Todd was also an expert in magnetic reconnection in space physics. In 1994-95, when the US fusion budget collapsed, the DIII-D program made an effort to find new funding sources to “tide it over”, and Robin Snyder, then the DIII-D diagnostics coordinator, came to Todd with a NASA FOA for the “Fire and Ice Solar Probe Mission”, wanting to know if Todd could come up with an idea worth proposing in response. Todd, Robin and Rick Moyer worked together, with support from colleagues in the Center for Astrophysics and Space Sciences at UCSD, to develop the SECA concept for the mission (the Solar Event Correlation Analyzer). They wrote a white paper and Todd presented it at the mission workshop in October of 1995. [Evans, et al., “Causal Spatio-Temperal Correlations of Short Scale Length Solar Wind Acceleration and Heating Mechanisms with a Solar Event Correlation Analyzer,” in: Robotic Exploration Near the Sun: Scientific Basis, AIP Conference Proceedings 385 (American Institute of Physics, Woodbury,1996) 145.]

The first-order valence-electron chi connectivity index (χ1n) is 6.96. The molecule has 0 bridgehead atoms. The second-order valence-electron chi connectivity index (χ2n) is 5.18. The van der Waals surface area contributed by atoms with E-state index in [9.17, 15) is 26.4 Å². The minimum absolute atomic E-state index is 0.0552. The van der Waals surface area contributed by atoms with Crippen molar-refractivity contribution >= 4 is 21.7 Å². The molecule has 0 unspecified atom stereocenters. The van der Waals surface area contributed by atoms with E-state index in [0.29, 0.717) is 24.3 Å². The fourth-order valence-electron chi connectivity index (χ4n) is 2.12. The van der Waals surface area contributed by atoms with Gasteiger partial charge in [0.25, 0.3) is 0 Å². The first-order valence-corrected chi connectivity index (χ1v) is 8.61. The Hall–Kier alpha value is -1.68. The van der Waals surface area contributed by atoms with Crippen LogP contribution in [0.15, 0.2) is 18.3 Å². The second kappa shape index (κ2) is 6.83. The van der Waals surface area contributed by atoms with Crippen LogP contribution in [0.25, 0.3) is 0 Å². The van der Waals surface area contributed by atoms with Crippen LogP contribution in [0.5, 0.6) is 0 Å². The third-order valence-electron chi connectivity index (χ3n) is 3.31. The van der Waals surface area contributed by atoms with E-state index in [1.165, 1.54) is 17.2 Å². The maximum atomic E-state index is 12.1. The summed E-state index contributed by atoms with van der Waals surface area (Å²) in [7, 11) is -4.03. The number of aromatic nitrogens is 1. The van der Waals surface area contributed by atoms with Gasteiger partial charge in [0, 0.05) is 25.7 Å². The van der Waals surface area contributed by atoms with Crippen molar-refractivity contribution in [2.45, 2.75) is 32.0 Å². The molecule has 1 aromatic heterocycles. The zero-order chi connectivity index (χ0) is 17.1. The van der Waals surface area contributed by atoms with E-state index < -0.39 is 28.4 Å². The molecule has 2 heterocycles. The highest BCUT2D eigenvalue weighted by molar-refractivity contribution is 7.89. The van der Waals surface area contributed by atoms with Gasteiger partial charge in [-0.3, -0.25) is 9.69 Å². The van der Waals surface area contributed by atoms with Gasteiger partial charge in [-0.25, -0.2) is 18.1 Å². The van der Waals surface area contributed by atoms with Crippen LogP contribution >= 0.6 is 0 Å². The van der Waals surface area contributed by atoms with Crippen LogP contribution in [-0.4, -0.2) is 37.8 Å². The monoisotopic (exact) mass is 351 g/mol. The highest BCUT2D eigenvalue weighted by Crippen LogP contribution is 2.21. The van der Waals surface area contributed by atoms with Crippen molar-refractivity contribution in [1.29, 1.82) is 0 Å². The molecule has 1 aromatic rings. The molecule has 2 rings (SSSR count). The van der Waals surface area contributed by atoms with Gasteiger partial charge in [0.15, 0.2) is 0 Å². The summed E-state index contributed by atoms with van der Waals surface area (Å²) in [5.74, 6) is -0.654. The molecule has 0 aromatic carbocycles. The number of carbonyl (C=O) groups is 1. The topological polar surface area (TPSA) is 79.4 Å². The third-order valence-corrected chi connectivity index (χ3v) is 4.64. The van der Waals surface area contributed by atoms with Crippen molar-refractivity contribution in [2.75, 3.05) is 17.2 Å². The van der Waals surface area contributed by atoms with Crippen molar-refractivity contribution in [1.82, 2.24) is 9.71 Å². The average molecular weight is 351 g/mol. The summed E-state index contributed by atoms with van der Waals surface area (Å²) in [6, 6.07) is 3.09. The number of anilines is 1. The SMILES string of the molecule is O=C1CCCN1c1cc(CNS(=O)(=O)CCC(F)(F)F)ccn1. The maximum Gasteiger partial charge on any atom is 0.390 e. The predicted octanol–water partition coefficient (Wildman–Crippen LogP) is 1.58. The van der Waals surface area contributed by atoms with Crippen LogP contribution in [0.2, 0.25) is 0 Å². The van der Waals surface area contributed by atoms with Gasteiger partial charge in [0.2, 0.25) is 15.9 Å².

Here we first experienced what became a recurring theme in collaborations with Todd: most of those who saw Todd’s presentation at the meeting had been working on this mission design for 10-20 years, and they thought these new ideas were crazy! Not unlike what most at DIII-D thought of Todd’s proposal to suppress ELMs with magnetic perturbations from the C and/or I coils in 2002-2003! But a leader in solar physics theory from Los Alamos National Lab, spent the lunch break dumping his prepared talk for the afternoon, and running with Todd’s ideas. That afternoon, he stood up and said, essentially, that not only was our idea good, but it was what the mission should be about. This pattern of the community thinking Todd’s ideas were ahead of their time, but always a small group would see the physics behind them and the opportunity for a breakthrough. This “outside the box”, thinking—always focused on solving a problem facing fusion—was a hallmark of Todd’s career.